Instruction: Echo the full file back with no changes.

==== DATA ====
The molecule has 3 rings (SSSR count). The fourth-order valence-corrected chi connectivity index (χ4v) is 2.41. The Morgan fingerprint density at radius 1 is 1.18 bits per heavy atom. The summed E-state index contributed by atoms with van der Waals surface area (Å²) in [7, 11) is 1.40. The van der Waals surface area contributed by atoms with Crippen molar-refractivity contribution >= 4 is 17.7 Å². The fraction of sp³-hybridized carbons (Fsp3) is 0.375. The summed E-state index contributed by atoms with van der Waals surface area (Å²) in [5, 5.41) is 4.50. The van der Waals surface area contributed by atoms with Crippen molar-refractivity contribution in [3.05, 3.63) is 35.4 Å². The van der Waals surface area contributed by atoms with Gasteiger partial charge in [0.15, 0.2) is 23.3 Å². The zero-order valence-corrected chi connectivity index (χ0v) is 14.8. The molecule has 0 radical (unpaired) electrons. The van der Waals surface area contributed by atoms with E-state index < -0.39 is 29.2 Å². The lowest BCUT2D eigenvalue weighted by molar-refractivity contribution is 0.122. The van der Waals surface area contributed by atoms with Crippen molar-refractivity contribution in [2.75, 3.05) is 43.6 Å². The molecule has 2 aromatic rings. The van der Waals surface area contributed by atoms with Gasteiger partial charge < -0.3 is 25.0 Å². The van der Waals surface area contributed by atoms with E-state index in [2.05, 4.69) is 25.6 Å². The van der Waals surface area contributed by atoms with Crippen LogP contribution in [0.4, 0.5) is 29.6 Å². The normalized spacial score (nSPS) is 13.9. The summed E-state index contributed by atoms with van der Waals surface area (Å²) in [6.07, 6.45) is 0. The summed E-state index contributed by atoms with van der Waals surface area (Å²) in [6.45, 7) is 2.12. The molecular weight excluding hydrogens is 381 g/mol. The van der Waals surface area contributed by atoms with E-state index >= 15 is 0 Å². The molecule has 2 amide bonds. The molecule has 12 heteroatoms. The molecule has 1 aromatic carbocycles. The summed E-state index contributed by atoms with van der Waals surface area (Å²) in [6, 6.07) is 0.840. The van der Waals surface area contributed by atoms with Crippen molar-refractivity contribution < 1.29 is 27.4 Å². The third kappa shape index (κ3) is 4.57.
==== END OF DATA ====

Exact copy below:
The molecule has 3 rings (SSSR count). The fourth-order valence-corrected chi connectivity index (χ4v) is 2.41. The Morgan fingerprint density at radius 1 is 1.18 bits per heavy atom. The summed E-state index contributed by atoms with van der Waals surface area (Å²) in [7, 11) is 1.40. The van der Waals surface area contributed by atoms with Crippen molar-refractivity contribution >= 4 is 17.7 Å². The fraction of sp³-hybridized carbons (Fsp3) is 0.375. The summed E-state index contributed by atoms with van der Waals surface area (Å²) in [5, 5.41) is 4.50. The van der Waals surface area contributed by atoms with Crippen molar-refractivity contribution in [3.05, 3.63) is 35.4 Å². The van der Waals surface area contributed by atoms with Gasteiger partial charge in [0.15, 0.2) is 23.3 Å². The zero-order valence-corrected chi connectivity index (χ0v) is 14.8. The molecule has 0 radical (unpaired) electrons. The van der Waals surface area contributed by atoms with E-state index < -0.39 is 29.2 Å². The lowest BCUT2D eigenvalue weighted by molar-refractivity contribution is 0.122. The van der Waals surface area contributed by atoms with Crippen molar-refractivity contribution in [2.75, 3.05) is 43.6 Å². The molecule has 2 aromatic rings. The van der Waals surface area contributed by atoms with Gasteiger partial charge < -0.3 is 25.0 Å². The van der Waals surface area contributed by atoms with E-state index in [2.05, 4.69) is 25.6 Å². The van der Waals surface area contributed by atoms with Crippen LogP contribution in [0.4, 0.5) is 29.6 Å². The normalized spacial score (nSPS) is 13.9. The summed E-state index contributed by atoms with van der Waals surface area (Å²) in [6.07, 6.45) is 0. The summed E-state index contributed by atoms with van der Waals surface area (Å²) in [6.45, 7) is 2.12. The molecular weight excluding hydrogens is 381 g/mol. The van der Waals surface area contributed by atoms with E-state index >= 15 is 0 Å². The molecule has 2 amide bonds. The molecule has 12 heteroatoms. The molecule has 1 aromatic carbocycles. The summed E-state index contributed by atoms with van der Waals surface area (Å²) in [6, 6.07) is 0.840. The van der Waals surface area contributed by atoms with Crippen molar-refractivity contribution < 1.29 is 27.4 Å². The third kappa shape index (κ3) is 4.57.